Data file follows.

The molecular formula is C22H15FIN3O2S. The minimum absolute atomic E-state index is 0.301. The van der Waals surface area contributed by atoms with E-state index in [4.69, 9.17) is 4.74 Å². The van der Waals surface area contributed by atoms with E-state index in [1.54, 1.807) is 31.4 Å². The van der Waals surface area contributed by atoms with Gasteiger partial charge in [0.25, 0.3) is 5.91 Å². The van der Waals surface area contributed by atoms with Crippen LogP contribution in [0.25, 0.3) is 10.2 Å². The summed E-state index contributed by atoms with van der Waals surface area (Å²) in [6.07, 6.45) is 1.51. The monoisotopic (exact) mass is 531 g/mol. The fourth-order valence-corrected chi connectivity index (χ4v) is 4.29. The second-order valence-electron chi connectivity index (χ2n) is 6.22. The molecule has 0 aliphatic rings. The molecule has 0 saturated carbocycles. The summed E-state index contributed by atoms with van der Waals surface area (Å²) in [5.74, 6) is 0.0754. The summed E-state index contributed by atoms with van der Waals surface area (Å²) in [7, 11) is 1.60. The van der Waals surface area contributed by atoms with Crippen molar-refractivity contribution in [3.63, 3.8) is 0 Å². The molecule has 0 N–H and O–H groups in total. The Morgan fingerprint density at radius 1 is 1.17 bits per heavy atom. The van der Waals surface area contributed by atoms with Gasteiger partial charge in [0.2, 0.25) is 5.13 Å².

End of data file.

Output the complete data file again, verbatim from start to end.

The molecular formula is C22H15FIN3O2S. The minimum absolute atomic E-state index is 0.301. The van der Waals surface area contributed by atoms with E-state index in [4.69, 9.17) is 4.74 Å². The van der Waals surface area contributed by atoms with E-state index in [1.54, 1.807) is 31.4 Å². The van der Waals surface area contributed by atoms with Gasteiger partial charge in [0.25, 0.3) is 5.91 Å². The van der Waals surface area contributed by atoms with Crippen LogP contribution in [0.25, 0.3) is 10.2 Å². The summed E-state index contributed by atoms with van der Waals surface area (Å²) in [6.07, 6.45) is 1.51. The monoisotopic (exact) mass is 531 g/mol. The fourth-order valence-corrected chi connectivity index (χ4v) is 4.29. The second-order valence-electron chi connectivity index (χ2n) is 6.22. The molecule has 0 aliphatic rings. The molecule has 0 saturated carbocycles. The summed E-state index contributed by atoms with van der Waals surface area (Å²) in [5.74, 6) is 0.0754. The summed E-state index contributed by atoms with van der Waals surface area (Å²) in [7, 11) is 1.60. The van der Waals surface area contributed by atoms with Crippen molar-refractivity contribution in [3.63, 3.8) is 0 Å². The molecule has 0 N–H and O–H groups in total. The Morgan fingerprint density at radius 1 is 1.17 bits per heavy atom. The van der Waals surface area contributed by atoms with Gasteiger partial charge in [0.2, 0.25) is 5.13 Å².